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Chapter 12

Microeconomics – Chapter 12.docx

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Department
Economics
Course
ECON 1050
Professor
Eveline Adomait
Semester
Fall

Description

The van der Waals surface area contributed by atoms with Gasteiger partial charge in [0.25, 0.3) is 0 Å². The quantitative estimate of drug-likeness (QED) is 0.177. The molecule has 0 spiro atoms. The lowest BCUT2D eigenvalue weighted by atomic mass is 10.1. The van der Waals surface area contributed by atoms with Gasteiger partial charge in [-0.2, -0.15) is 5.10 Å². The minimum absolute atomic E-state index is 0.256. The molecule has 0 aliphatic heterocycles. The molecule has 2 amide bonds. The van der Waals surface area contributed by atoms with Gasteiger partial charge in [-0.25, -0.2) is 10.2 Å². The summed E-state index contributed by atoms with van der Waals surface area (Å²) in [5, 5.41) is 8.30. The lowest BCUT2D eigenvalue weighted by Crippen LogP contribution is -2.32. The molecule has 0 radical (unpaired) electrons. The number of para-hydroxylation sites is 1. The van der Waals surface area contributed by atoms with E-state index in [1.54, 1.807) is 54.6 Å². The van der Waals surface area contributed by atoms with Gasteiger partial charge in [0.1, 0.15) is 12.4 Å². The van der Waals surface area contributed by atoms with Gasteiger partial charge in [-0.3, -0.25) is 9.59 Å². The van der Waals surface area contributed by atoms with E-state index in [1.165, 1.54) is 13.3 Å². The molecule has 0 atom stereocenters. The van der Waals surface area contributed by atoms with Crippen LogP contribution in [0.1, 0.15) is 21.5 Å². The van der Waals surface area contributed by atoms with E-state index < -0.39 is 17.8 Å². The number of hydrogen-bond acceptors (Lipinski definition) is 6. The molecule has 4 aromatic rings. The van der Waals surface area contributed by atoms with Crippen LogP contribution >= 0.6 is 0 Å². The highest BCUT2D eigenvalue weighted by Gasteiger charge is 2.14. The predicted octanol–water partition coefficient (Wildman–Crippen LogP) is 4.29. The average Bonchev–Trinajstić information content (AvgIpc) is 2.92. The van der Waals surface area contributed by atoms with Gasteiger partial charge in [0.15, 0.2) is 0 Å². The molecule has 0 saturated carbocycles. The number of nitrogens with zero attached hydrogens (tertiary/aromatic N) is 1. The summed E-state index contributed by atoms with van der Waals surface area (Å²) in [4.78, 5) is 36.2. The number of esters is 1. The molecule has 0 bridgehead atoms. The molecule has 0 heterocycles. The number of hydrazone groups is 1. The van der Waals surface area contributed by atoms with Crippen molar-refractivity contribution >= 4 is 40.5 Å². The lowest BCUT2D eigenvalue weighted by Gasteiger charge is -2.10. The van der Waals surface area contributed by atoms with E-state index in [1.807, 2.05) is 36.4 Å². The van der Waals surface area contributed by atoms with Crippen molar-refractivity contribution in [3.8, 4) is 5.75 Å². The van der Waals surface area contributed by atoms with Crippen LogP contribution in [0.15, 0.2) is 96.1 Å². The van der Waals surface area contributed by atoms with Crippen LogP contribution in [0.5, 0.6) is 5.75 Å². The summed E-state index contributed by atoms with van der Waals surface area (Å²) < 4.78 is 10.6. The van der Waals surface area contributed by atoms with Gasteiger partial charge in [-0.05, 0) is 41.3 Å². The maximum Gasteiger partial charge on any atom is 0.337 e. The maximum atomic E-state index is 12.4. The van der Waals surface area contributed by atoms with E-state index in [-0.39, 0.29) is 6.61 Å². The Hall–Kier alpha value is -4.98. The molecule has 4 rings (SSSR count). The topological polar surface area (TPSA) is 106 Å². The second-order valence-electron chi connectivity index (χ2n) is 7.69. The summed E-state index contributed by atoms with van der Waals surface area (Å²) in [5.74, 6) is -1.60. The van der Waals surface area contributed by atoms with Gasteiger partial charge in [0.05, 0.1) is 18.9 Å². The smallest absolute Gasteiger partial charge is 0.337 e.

Microeconomics – Chapter 12 Perfect Competition A market in which: -Many firms sell identical products to many buyers -There are no restrictions on entry into the market -Established firms have no advantage over new ones -Sellers and buyers are well informed about prices Examples of competitive industries: farming, photo finishing, plumbing, dry cleaning Perfect competition arises if the minimum efficient scale of a single producer is small relative to the market demand for the good or service. Price Taker – firm that cannot influence the market price because its production is an insignificant part of the total market Firms in perfect competition are price takers. Total Revenue – equals the price of its output multiplied by the number of units of output sold (price x quantity) Marginal Revenue – change in total revenue that results from a one-unit increase in the quantity sold -calculated by dividing the change in total revenue by the change in the quantity sold In perfect competition, the firm’s marginal revenue equals the market price. Because the marginal revenue curve is elastic, it shows that the product is a perfect substitute for a product from any other factory. The market demand for the product is not perfectly elastic: Its elasticity depends on the substitutability of sweaters for other goods and services. To maximize economic profit, a firm must decide: 1. How to produce at minimum cost -does so by operating with the plant that minimizes long-run average cost- by being on its long run average cost curve 2. What quantity to produce -find it using the firm’s cost curves and revenue curves -economic profit = TR – TC -can also find it by comparing MR with MC -as output increases, firm’s MR is constant, but MC eventually increases -if MR>MC, then revenue from selling one more unit exceeds the cost of producing it and an increase in output increases economic profit -if MR
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